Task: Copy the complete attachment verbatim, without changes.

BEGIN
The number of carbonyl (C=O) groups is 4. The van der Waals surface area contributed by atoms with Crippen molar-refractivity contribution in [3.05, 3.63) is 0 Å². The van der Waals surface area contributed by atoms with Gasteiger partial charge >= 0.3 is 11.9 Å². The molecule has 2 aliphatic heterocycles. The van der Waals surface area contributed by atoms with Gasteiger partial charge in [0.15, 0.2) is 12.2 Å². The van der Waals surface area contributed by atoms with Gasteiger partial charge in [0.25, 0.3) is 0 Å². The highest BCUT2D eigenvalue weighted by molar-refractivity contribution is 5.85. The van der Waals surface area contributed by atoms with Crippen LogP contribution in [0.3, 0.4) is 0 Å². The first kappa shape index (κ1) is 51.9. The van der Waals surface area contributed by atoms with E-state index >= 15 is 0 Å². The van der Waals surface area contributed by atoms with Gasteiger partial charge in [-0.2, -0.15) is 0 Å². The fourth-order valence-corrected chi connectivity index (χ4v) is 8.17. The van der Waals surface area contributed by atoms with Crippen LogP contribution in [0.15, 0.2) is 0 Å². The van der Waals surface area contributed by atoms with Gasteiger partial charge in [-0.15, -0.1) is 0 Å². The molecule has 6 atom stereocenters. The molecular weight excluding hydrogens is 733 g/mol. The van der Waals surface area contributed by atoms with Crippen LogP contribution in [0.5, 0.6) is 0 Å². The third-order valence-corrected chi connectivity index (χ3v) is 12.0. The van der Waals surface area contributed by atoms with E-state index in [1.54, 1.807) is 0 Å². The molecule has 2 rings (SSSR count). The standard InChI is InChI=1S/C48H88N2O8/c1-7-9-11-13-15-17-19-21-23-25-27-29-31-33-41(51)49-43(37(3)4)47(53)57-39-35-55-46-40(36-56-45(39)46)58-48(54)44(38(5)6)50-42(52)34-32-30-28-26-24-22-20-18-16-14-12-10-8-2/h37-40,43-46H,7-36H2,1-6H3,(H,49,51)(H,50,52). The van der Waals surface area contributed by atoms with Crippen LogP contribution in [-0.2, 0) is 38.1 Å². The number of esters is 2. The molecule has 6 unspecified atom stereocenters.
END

The number of carbonyl (C=O) groups is 4. The van der Waals surface area contributed by atoms with Crippen molar-refractivity contribution in [3.05, 3.63) is 0 Å². The van der Waals surface area contributed by atoms with Gasteiger partial charge >= 0.3 is 11.9 Å². The molecule has 2 aliphatic heterocycles. The van der Waals surface area contributed by atoms with Gasteiger partial charge in [0.15, 0.2) is 12.2 Å². The van der Waals surface area contributed by atoms with Gasteiger partial charge in [0.25, 0.3) is 0 Å². The highest BCUT2D eigenvalue weighted by molar-refractivity contribution is 5.85. The van der Waals surface area contributed by atoms with Crippen LogP contribution in [0.3, 0.4) is 0 Å². The first kappa shape index (κ1) is 51.9. The van der Waals surface area contributed by atoms with E-state index >= 15 is 0 Å². The van der Waals surface area contributed by atoms with Gasteiger partial charge in [-0.2, -0.15) is 0 Å². The fourth-order valence-corrected chi connectivity index (χ4v) is 8.17. The van der Waals surface area contributed by atoms with Crippen LogP contribution in [0.15, 0.2) is 0 Å². The van der Waals surface area contributed by atoms with Gasteiger partial charge in [-0.15, -0.1) is 0 Å². The molecule has 6 atom stereocenters. The molecular weight excluding hydrogens is 733 g/mol. The van der Waals surface area contributed by atoms with Crippen LogP contribution in [0.5, 0.6) is 0 Å². The third-order valence-corrected chi connectivity index (χ3v) is 12.0. The van der Waals surface area contributed by atoms with E-state index in [1.54, 1.807) is 0 Å². The molecule has 2 rings (SSSR count). The standard InChI is InChI=1S/C48H88N2O8/c1-7-9-11-13-15-17-19-21-23-25-27-29-31-33-41(51)49-43(37(3)4)47(53)57-39-35-55-46-40(36-56-45(39)46)58-48(54)44(38(5)6)50-42(52)34-32-30-28-26-24-22-20-18-16-14-12-10-8-2/h37-40,43-46H,7-36H2,1-6H3,(H,49,51)(H,50,52). The van der Waals surface area contributed by atoms with Crippen LogP contribution in [-0.2, 0) is 38.1 Å². The number of esters is 2. The molecule has 6 unspecified atom stereocenters.